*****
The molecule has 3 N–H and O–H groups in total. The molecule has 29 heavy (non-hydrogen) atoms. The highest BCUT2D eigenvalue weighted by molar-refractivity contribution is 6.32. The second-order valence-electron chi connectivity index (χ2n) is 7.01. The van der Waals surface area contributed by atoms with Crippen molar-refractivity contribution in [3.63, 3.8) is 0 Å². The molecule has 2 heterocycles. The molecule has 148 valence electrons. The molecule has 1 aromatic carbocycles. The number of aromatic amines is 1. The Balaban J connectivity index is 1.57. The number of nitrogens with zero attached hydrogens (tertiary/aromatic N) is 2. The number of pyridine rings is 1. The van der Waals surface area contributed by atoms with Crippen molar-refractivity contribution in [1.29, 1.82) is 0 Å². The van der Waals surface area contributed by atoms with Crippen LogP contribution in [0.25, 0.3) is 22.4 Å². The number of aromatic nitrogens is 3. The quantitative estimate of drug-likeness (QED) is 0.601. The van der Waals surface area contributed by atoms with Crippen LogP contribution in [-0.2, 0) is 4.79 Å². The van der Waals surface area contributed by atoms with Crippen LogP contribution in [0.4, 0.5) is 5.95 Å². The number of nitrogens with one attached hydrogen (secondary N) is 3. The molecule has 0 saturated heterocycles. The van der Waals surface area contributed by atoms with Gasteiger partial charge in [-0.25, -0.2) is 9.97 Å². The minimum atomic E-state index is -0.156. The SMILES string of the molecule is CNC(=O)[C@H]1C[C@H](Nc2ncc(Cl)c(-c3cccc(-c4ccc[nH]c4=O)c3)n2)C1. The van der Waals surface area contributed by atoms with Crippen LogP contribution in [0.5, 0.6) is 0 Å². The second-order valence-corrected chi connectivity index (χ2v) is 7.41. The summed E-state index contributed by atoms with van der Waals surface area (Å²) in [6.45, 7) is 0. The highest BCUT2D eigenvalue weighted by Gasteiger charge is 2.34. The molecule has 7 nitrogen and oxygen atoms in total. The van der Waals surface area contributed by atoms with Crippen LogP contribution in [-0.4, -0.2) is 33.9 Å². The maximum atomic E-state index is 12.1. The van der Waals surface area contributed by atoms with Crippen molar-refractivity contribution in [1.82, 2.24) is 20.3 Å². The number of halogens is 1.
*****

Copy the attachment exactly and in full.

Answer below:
The molecule has 3 N–H and O–H groups in total. The molecule has 29 heavy (non-hydrogen) atoms. The highest BCUT2D eigenvalue weighted by molar-refractivity contribution is 6.32. The second-order valence-electron chi connectivity index (χ2n) is 7.01. The van der Waals surface area contributed by atoms with Crippen molar-refractivity contribution in [3.63, 3.8) is 0 Å². The molecule has 2 heterocycles. The molecule has 148 valence electrons. The molecule has 1 aromatic carbocycles. The number of aromatic amines is 1. The Balaban J connectivity index is 1.57. The number of nitrogens with zero attached hydrogens (tertiary/aromatic N) is 2. The number of pyridine rings is 1. The van der Waals surface area contributed by atoms with Crippen molar-refractivity contribution in [1.29, 1.82) is 0 Å². The van der Waals surface area contributed by atoms with Crippen LogP contribution in [0.25, 0.3) is 22.4 Å². The number of aromatic nitrogens is 3. The quantitative estimate of drug-likeness (QED) is 0.601. The van der Waals surface area contributed by atoms with Crippen LogP contribution in [-0.2, 0) is 4.79 Å². The van der Waals surface area contributed by atoms with Crippen LogP contribution in [0.4, 0.5) is 5.95 Å². The number of nitrogens with one attached hydrogen (secondary N) is 3. The molecule has 0 saturated heterocycles. The van der Waals surface area contributed by atoms with Gasteiger partial charge in [-0.25, -0.2) is 9.97 Å². The minimum atomic E-state index is -0.156. The SMILES string of the molecule is CNC(=O)[C@H]1C[C@H](Nc2ncc(Cl)c(-c3cccc(-c4ccc[nH]c4=O)c3)n2)C1. The van der Waals surface area contributed by atoms with Crippen LogP contribution in [0.5, 0.6) is 0 Å². The second-order valence-corrected chi connectivity index (χ2v) is 7.41. The summed E-state index contributed by atoms with van der Waals surface area (Å²) in [6.45, 7) is 0. The highest BCUT2D eigenvalue weighted by Gasteiger charge is 2.34. The molecule has 7 nitrogen and oxygen atoms in total. The van der Waals surface area contributed by atoms with Crippen LogP contribution in [-0.4, -0.2) is 33.9 Å². The maximum atomic E-state index is 12.1. The van der Waals surface area contributed by atoms with Crippen molar-refractivity contribution in [1.82, 2.24) is 20.3 Å². The number of halogens is 1.